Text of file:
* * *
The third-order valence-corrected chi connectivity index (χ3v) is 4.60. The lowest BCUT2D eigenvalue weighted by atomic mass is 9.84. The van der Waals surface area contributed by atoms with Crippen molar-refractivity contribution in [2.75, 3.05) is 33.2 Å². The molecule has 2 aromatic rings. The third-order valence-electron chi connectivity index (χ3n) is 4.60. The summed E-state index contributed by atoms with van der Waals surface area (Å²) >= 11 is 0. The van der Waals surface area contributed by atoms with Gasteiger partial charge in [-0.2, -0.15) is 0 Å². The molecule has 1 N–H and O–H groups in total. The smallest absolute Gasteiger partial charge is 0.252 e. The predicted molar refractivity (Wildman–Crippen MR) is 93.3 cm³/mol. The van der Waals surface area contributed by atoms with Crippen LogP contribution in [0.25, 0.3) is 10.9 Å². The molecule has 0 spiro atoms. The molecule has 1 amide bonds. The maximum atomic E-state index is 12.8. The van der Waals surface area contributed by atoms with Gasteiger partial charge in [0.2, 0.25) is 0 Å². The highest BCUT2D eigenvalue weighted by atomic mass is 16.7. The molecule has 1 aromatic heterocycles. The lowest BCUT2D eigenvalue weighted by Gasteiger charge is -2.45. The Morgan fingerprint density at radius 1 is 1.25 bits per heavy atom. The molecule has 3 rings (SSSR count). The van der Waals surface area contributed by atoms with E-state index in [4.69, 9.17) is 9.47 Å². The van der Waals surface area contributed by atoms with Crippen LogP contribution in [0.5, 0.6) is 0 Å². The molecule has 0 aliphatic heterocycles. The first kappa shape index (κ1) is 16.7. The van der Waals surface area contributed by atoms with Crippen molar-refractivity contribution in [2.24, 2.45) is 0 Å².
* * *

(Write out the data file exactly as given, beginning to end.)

The third-order valence-corrected chi connectivity index (χ3v) is 4.60. The lowest BCUT2D eigenvalue weighted by atomic mass is 9.84. The van der Waals surface area contributed by atoms with Crippen molar-refractivity contribution in [2.75, 3.05) is 33.2 Å². The molecule has 2 aromatic rings. The third-order valence-electron chi connectivity index (χ3n) is 4.60. The summed E-state index contributed by atoms with van der Waals surface area (Å²) >= 11 is 0. The van der Waals surface area contributed by atoms with Gasteiger partial charge in [-0.2, -0.15) is 0 Å². The molecule has 1 N–H and O–H groups in total. The smallest absolute Gasteiger partial charge is 0.252 e. The predicted molar refractivity (Wildman–Crippen MR) is 93.3 cm³/mol. The van der Waals surface area contributed by atoms with Crippen LogP contribution in [0.25, 0.3) is 10.9 Å². The molecule has 0 spiro atoms. The molecule has 1 amide bonds. The maximum atomic E-state index is 12.8. The van der Waals surface area contributed by atoms with Gasteiger partial charge in [0.2, 0.25) is 0 Å². The highest BCUT2D eigenvalue weighted by atomic mass is 16.7. The molecule has 1 aromatic heterocycles. The lowest BCUT2D eigenvalue weighted by Gasteiger charge is -2.45. The Morgan fingerprint density at radius 1 is 1.25 bits per heavy atom. The molecule has 3 rings (SSSR count). The van der Waals surface area contributed by atoms with E-state index in [4.69, 9.17) is 9.47 Å². The van der Waals surface area contributed by atoms with Crippen LogP contribution in [0.5, 0.6) is 0 Å². The molecule has 0 aliphatic heterocycles. The first kappa shape index (κ1) is 16.7. The van der Waals surface area contributed by atoms with Crippen molar-refractivity contribution in [2.24, 2.45) is 0 Å².